May 7, 2013 |
One hundred prisoners held in the American detention center at Guantanamo Bay, Cuba, are engaged in a hunger strike -- a desperate attempt to get the attention of President Obama, who was elected in 2008 having promised to shut the place down. Not only did Obama fail to close the facility, his administration has neglected to appoint anyone to oversee repatriation of the 86 current prisoners who have been cleared for release. Among the 166 detainees at Guantanamo, some, no doubt, are true enemies of the United States.
April 18, 2013 |
BOSTON -- Amid heightened security and facing a packed audience, President Obama on Thursday urged this city and nation to put aside its fears and tragedies and reclaim the spirit and grace that had been disrupted by terrorist bombs. The crowd, including civic and political dignitaries and some of the runners and families caught in the twin blasts at the finish line of Monday's Boston Marathon, looked on as Obama stepped to the lectern at Boston's famed Roman Catholic Cathedral of the Holy Cross for an interfaith service.
January 10, 2013
Re "Holocaust's children," Column One, Jan. 4 Doris Small's story, in which she escaped Nazi Germany before World War II thanks to the rescue mission Kindertransport, is indeed very moving and poignant. But let's not forget that there was an effort by a few Americans to actually try to do the same thing the British government was doing then. It was Eleanor Roosevelt who in 1939 urged her husband to support a bill in Congress to allow 20,000 Jewish children to come to America and be temporarily adopted by American parents for the duration of the hostility.
May 6, 2012 |
The most famous speech in American history begins this way: "Four score and seven years ago our fathers brought forth on this continent, a new nation, conceived in liberty and dedicated to the proposition that all men are created equal. " Lincoln's eloquence at Gettysburg was lyrical but not historically accurate. For no such thing as a "new nation" had been proposed in 1776; only a temporary union of sovereign states, declaring their independence from Britain, then presumably going their separate ways.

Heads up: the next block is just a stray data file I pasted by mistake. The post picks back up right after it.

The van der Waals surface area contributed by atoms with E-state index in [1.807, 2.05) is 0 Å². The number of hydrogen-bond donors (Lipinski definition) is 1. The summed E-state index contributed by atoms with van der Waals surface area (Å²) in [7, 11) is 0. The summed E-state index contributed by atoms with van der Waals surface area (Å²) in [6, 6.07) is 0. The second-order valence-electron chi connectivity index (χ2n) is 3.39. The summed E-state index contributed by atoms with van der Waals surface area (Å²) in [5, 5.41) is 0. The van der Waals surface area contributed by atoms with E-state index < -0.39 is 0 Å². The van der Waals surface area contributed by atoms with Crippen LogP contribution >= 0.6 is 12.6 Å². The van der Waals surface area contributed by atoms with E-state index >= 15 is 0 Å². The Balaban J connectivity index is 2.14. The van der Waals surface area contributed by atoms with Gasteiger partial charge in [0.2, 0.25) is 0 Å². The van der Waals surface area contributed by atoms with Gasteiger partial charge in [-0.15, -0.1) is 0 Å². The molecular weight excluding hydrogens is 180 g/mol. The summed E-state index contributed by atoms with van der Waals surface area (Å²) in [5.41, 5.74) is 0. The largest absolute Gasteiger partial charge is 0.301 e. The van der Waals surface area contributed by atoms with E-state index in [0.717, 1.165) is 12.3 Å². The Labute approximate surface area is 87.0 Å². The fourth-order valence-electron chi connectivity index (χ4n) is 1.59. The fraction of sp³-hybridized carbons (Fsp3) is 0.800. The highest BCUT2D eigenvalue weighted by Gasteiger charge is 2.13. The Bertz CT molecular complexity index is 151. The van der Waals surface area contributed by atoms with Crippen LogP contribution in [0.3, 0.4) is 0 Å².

April 1, 2012 |
At first, Dayna Hanson says, she felt "a little intimidated" when she decided to create a "multimedia extravaganza" about the American Revolution. As an artist, she says, "I don't often undertake such sweeping topics, and I didn't feel like I had a ton of knowledge about this part of history. " Best known for co-founding the Seattle-based dance-theater company 33 Fainting Spells, Hanson wound up embarking on a rigorous research-based quest to expose the contradictions she observed between America's founding principles and current political and economic realities.
September 4, 2011 |
Ethan Allen His Life and Times Willard Sterne Randall W.W. Norton: 619 pp., $35 As any student of Vermont history can tell you - and the recent flood devastation in that state underscores all too well - water has played a huge role in shaping what would become the 14th state to join the Union. The Connecticut River forms Vermont's eastern border with New Hampshire, and Lake Champlain forms the majority of the state's western border with New York. But the boundary lines of current-day Vermont were hardly the result of riparian randomness: The future state was carved out of competing colonial claims asserted by New York and New Hampshire, and if there were a single individual who was as much a force of nature as the waters themselves at shaping the Green Mountain State, most historians would agree it was Ethan Allen.